Navigating Identity in a Digital Age

On Feb. 26, 2020, the Zahava and Moshael Straus Center for Torah and Western Thought, in partnership with the Wurzweiler School of Social Work and the Jay and Jeanie Schottenstein Honors Program, hosted Dr. Eli Gottlieb for a presentation on “Identity in the Digital Age.” Dr. Gottlieb, currently a visiting associate professor at George Washington University, previously ran the Mandel Leadership Institute in Jerusalem and is an expert in both philosophy and the psychology of religion.

Contrasting self-definition prior to, and in, the current digital age, Dr. Gottlieb’s talk drew from the research of William James’ writings in the 1890s on “empirical selves,” Erik Erikson’s concepts of “identity crisis and identity formation” and Kenneth Gergen’s critique of Erikson’s belief in a stable identity.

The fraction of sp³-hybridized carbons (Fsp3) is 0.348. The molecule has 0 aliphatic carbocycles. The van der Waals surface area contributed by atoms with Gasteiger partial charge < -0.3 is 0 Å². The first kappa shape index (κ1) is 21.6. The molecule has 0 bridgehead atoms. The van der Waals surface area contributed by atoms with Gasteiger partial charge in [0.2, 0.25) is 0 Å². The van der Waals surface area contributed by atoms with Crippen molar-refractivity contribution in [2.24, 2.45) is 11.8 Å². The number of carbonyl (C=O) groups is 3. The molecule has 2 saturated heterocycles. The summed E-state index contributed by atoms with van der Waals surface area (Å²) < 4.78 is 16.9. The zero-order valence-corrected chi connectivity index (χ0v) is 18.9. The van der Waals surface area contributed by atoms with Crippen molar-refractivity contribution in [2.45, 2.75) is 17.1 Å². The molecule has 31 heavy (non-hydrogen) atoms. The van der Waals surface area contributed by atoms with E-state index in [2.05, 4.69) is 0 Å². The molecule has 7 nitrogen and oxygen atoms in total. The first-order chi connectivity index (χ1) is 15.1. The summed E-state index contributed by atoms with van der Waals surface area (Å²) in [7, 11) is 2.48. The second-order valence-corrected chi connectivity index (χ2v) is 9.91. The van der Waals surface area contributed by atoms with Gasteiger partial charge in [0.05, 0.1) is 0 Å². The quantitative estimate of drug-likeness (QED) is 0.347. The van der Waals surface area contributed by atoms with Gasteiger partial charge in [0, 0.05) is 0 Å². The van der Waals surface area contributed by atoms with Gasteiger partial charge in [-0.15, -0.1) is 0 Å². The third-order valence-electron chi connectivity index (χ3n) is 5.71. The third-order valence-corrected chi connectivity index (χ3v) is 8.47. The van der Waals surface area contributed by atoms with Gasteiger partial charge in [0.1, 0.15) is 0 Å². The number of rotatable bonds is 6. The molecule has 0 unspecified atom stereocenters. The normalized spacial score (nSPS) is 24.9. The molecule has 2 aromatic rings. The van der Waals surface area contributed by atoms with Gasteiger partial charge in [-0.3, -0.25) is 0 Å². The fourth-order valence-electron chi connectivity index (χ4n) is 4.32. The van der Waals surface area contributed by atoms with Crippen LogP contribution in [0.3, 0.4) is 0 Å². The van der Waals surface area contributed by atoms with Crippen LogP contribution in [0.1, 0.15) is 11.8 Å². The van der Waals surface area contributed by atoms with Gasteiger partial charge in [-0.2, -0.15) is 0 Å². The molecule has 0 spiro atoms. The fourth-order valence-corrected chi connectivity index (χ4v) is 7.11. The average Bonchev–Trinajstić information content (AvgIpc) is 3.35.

Offering a definition of “identity” as “who you are,” as opposed to New York Times’ ethicist Kwame Anthony Appiah’s definition of “what you are,” Dr. Gottlieb demonstrated how unprecedented tensions within the realm of authenticity and individuality have arisen, with a particular focus on the effect of digital media and our phones (“a portal that is ever-beckoning”) on one’s ability to fully be in one place at one time.

Sharing research on loneliness, civic engagement, happiness and friendship, Dr. Gottlieb encouraged the audience to maximize offline time in a meaningful way and utilize the resources and camaraderie of religious communities to counter the social disconnection caused by our connected devices.

Dr. Eli Gottlieb
Dr. Eli Gottlieb